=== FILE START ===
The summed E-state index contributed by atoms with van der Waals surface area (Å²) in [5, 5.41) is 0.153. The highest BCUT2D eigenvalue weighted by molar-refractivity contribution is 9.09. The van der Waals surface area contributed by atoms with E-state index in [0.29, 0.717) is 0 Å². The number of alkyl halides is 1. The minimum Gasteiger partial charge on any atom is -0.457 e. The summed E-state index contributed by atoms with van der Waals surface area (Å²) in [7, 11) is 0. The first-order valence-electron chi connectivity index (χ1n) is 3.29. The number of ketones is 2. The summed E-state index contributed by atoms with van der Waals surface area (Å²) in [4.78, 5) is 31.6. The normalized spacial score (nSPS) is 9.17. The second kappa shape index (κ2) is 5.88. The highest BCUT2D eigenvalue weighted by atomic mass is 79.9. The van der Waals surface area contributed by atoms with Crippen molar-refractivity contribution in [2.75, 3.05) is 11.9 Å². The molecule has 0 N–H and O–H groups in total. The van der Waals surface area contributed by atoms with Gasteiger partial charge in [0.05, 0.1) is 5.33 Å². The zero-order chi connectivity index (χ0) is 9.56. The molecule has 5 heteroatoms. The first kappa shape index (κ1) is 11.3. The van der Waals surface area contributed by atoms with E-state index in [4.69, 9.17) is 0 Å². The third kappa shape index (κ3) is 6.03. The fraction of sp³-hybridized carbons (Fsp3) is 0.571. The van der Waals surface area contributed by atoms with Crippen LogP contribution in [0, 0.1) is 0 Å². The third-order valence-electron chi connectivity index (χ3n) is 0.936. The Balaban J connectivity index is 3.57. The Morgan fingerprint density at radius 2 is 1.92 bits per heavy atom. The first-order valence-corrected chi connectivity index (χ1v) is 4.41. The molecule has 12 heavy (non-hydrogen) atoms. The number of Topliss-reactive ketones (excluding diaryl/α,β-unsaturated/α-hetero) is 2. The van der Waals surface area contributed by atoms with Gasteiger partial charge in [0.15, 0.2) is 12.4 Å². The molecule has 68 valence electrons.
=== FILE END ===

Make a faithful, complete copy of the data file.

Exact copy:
The summed E-state index contributed by atoms with van der Waals surface area (Å²) in [5, 5.41) is 0.153. The highest BCUT2D eigenvalue weighted by molar-refractivity contribution is 9.09. The van der Waals surface area contributed by atoms with E-state index in [0.29, 0.717) is 0 Å². The number of alkyl halides is 1. The minimum Gasteiger partial charge on any atom is -0.457 e. The summed E-state index contributed by atoms with van der Waals surface area (Å²) in [7, 11) is 0. The first-order valence-electron chi connectivity index (χ1n) is 3.29. The number of ketones is 2. The summed E-state index contributed by atoms with van der Waals surface area (Å²) in [4.78, 5) is 31.6. The normalized spacial score (nSPS) is 9.17. The second kappa shape index (κ2) is 5.88. The highest BCUT2D eigenvalue weighted by atomic mass is 79.9. The van der Waals surface area contributed by atoms with Crippen molar-refractivity contribution in [2.75, 3.05) is 11.9 Å². The molecule has 0 N–H and O–H groups in total. The van der Waals surface area contributed by atoms with Gasteiger partial charge in [0.05, 0.1) is 5.33 Å². The zero-order chi connectivity index (χ0) is 9.56. The molecule has 5 heteroatoms. The first kappa shape index (κ1) is 11.3. The van der Waals surface area contributed by atoms with E-state index in [4.69, 9.17) is 0 Å². The third kappa shape index (κ3) is 6.03. The fraction of sp³-hybridized carbons (Fsp3) is 0.571. The van der Waals surface area contributed by atoms with Crippen LogP contribution in [0, 0.1) is 0 Å². The third-order valence-electron chi connectivity index (χ3n) is 0.936. The Balaban J connectivity index is 3.57. The Morgan fingerprint density at radius 2 is 1.92 bits per heavy atom. The first-order valence-corrected chi connectivity index (χ1v) is 4.41. The molecule has 12 heavy (non-hydrogen) atoms. The number of Topliss-reactive ketones (excluding diaryl/α,β-unsaturated/α-hetero) is 2. The van der Waals surface area contributed by atoms with Gasteiger partial charge in [0.15, 0.2) is 12.4 Å². The molecule has 68 valence electrons.